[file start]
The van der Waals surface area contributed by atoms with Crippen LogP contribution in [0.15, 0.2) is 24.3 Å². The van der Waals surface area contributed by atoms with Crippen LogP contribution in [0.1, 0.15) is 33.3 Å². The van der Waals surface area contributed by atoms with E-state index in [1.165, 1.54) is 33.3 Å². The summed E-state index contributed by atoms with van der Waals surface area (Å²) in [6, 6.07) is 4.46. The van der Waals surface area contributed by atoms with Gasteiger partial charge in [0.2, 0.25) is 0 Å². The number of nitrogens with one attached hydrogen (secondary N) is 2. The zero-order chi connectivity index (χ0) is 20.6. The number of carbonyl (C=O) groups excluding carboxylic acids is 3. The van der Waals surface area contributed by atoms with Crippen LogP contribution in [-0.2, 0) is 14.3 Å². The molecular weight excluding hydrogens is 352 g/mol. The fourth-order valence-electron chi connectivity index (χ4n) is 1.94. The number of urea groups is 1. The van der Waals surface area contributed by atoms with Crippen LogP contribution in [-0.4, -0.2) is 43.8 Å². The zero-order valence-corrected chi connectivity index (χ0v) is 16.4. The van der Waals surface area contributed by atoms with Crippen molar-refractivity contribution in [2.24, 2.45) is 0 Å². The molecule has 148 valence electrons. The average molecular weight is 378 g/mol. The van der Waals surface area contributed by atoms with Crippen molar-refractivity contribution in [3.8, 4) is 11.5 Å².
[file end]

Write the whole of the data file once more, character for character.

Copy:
The van der Waals surface area contributed by atoms with Crippen LogP contribution in [0.15, 0.2) is 24.3 Å². The van der Waals surface area contributed by atoms with Crippen LogP contribution in [0.1, 0.15) is 33.3 Å². The van der Waals surface area contributed by atoms with E-state index in [1.165, 1.54) is 33.3 Å². The summed E-state index contributed by atoms with van der Waals surface area (Å²) in [6, 6.07) is 4.46. The van der Waals surface area contributed by atoms with Gasteiger partial charge in [0.2, 0.25) is 0 Å². The number of nitrogens with one attached hydrogen (secondary N) is 2. The zero-order chi connectivity index (χ0) is 20.6. The number of carbonyl (C=O) groups excluding carboxylic acids is 3. The van der Waals surface area contributed by atoms with Crippen LogP contribution in [-0.2, 0) is 14.3 Å². The molecular weight excluding hydrogens is 352 g/mol. The fourth-order valence-electron chi connectivity index (χ4n) is 1.94. The number of urea groups is 1. The van der Waals surface area contributed by atoms with Crippen LogP contribution in [-0.4, -0.2) is 43.8 Å². The zero-order valence-corrected chi connectivity index (χ0v) is 16.4. The van der Waals surface area contributed by atoms with Crippen molar-refractivity contribution in [2.24, 2.45) is 0 Å². The molecule has 148 valence electrons. The average molecular weight is 378 g/mol. The van der Waals surface area contributed by atoms with Crippen molar-refractivity contribution in [3.8, 4) is 11.5 Å².